for two pianos is rare in any genre, but I've often wondered why
it wasn't explored more in improvised music. I can think of only
a few other examples and these are all one time encounters. Pianists
Mark Hennen and Toby Kasavan have been working together for years
and have reached a high level of interaction and expression. The
work lakes full advantage of the expansive territory first opened
by Cecil Taylor, but retains a control that allows for the inclusion
of many different styles and gives precedence to thematic development
over freedom of expression. Included arc 12 compositions,
each a unique and thoughtful exploration. This is exciting and
innovative work. Recommended.The work takes full advantage of
the expansive territory first opened by Cecil Taylor, but retains
a control that allows for the inclusion of many different styles
and gives precedence to thematic development over freedom of expression.
Included are 12 compositions, each a unique and thoughtful exploration.
This is exciting and innovative work. Recommended."
Jeremy Graham, Jazz Now
piano's theoretical capability of sounding 88 notes at once renders
it’s use in the egalitarian world of free-improvisation
a bit problematic. It can harmonically overwhelm any single line
instrument that dares cross its path, hence, the piano-less ensembles
common to the post-Ornette avant-garde. Pianists Hennen and Kasavan
meet this problem of relative density head on, by doubling the
instrument's capacity and embracing its potential for complexity.
Theory of Everything is what it's title implies, a thorough examination
of the piano's orchestral possibilities, twice multiplied. Most
of the album's tunes adhere to some structure, retaining remnants
of a thematic source, which might as easily be rhythmic or textural
as melodic or harmonic. Mood predominates here; from the funky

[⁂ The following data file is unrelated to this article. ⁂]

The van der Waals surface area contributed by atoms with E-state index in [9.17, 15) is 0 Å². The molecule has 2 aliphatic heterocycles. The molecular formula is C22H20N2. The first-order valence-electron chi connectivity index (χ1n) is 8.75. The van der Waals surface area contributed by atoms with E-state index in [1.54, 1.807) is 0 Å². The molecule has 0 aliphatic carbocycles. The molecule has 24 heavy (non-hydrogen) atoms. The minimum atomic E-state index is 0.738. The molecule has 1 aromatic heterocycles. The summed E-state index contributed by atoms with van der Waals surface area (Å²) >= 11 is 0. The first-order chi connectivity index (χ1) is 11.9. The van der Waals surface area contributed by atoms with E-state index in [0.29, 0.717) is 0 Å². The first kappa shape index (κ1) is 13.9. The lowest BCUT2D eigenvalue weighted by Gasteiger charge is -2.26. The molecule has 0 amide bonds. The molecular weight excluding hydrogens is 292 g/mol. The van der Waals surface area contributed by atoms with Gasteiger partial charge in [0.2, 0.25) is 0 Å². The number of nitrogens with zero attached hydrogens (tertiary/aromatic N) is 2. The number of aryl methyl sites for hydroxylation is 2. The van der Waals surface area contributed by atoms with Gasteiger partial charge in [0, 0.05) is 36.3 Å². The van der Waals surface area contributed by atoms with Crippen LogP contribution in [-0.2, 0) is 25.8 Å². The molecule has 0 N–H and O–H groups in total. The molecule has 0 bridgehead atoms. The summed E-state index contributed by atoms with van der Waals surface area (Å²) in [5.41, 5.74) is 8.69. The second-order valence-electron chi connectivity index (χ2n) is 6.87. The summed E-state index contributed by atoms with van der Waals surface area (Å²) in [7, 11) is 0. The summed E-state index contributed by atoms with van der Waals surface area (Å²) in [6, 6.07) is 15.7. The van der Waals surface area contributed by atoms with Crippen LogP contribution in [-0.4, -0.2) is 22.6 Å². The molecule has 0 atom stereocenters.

lyricism of "Shadow Matter" and the manic counterpoint
of "Invisible Cities," to the spastic polytonality of
"Befunko" or the free-jazz gospel of "Twice Mine,"
the original compositions rely heavily on approach and atmosphere.
Both men are highly responsive to each other's lines, placing
intricacy and sophistication in service to authentic emotion and
strongly held ideals. Theory of Everything is a kinder, gentler
avant-garde——free-music for people who don't think
they like free-music."
first love is music, is the piano, the 88, the king of keyboards;
then listen to Theory of Everything featuring Mark Hennen
and Toby Kasavan. These two New York downtown stars improvise funk,
blues and other explorations in expression, all their own, all reminiscent
of Cecil Taylor."
high time for another batch of pianists. This month's crop is
heavy on notes — that is, they have an affinity for dense,
thick textures Toby Kasavan and Mark Hennen, playing together,
draw from the Romantic sturm und drang tradition. And boogie-woogie,
And barrelhouse blues, and ragtime, and jazz. Then the duo feeds
these jumbled roots a diet of postmodern music steroids, heavy
on the angst and peppers it all with plenty of speed. Notes rip
from the keys in cascades. Melodies blow in powerful gusts and
and Hennen have been working together since the '70s, when Kasavan
moved into a New York loft after leaving L.A. For all the whirling
and frenetic energy of their music, Kasavan considers the logistics
of performance a greater problem than accessibility. "There's
something about the sound of the piano that makes what we do listenable.”
Titus Levi, Discoveries / Keyboard Magazine